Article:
Last week I attended an investment conference in Manhattan, and I was blown away. Let me tell you why. But first, for those of you that don't know what an investment conference is, I'll describe it. Then, I will tell you all the reasons why I think this is both the best and the worst time to be raising money or going public.
So let's set the stage. An investment conference is usually sponsored by an investment bank (an organization of experts that helps companies buy or sell companies and raise money from either private investments or public offerings) or another financial institution. Invitees are both companies and investors, and this particular event I attended was set up like this:
Pre-event, I uploaded information about a particular company I'm involved with to the investment bank's portal. This included the deck I was presenting, and my contact information.
As I arrived at the event's hotel, I was greeted with a schedule - the time slot for my presentation, and a list of people that signed-up to meet with me every other available moment.
At the cocktail hour/dinner, I chatted with lots of other attendees from cool companies - all of which had either raised lots of money or were raising lots of money in the future. I'm talking about $20M to $200M funding rounds.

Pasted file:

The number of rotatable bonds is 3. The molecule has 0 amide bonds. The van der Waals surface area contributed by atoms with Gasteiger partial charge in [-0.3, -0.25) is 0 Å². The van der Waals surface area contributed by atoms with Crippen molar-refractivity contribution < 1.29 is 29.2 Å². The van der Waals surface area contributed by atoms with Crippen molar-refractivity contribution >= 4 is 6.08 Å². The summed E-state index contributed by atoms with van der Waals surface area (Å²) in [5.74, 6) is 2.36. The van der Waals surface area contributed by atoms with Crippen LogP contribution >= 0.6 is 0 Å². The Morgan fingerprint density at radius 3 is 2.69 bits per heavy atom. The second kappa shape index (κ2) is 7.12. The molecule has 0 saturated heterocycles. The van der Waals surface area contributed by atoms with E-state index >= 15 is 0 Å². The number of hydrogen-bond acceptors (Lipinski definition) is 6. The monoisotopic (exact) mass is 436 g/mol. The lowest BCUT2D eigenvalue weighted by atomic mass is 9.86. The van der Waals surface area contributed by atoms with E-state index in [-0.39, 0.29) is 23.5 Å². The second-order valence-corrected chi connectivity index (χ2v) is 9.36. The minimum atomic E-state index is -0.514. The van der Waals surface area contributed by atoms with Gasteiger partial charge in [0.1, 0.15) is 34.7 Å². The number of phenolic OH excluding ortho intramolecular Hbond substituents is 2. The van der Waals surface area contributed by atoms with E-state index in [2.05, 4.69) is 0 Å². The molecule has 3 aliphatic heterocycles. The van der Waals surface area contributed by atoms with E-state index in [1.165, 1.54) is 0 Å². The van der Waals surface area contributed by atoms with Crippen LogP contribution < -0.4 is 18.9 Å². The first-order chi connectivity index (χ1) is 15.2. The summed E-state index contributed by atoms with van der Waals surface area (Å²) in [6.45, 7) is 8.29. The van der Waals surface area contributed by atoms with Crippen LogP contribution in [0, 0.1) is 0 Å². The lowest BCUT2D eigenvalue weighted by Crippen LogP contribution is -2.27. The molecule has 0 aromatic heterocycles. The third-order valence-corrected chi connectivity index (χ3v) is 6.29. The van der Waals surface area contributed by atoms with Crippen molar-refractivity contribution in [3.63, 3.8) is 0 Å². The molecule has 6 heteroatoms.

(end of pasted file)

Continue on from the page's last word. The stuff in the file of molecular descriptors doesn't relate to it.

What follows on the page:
During my presentation, the room was full, people asked lots of questions, and several followed-up with me afterwards.
Great, right? Leave it to an optimist to take the contrarian view.
The feeling universally was exuberant. I came away with the impression that "there's lots of money available to help grow companies" and "there are a lot of great companies raising money." The last time I felt like this was 1999, but that doesn't necessarily mean that history is about to repeat itself. To help me make the decision, I made a list of the reasons why I think this is 1999 all over again (and, thus, due for a correction) and why it isn't (and why we probably have a lot of room to grow.) Here's my list.
Like 1999/pending doom:
Lots of investment money available
Investment banks are spending half a million bucks on events like that
Company valuations are high
Many successful companies have higher losses than sales
Profitable companies are viewed with a skeptical eye
Heard more than once "something must be wrong, you should be losing more money"
Not like 1999/keep investing:
Really bad companies are not getting funded
My older relatives aren't asking me for stock advice
The dot-com boom/bust was measured by IPO volume and dollars. The trend looks more "responsible" this time:
So where do I land? Most of us in a decision-making role with growth companies or investment firms have lived through, and remember all too well, the mistakes of the last boom cycle, and the graph above seems to prove that things are more measured this time. If we see 2015 turn into a huge IPO year, however, beware ...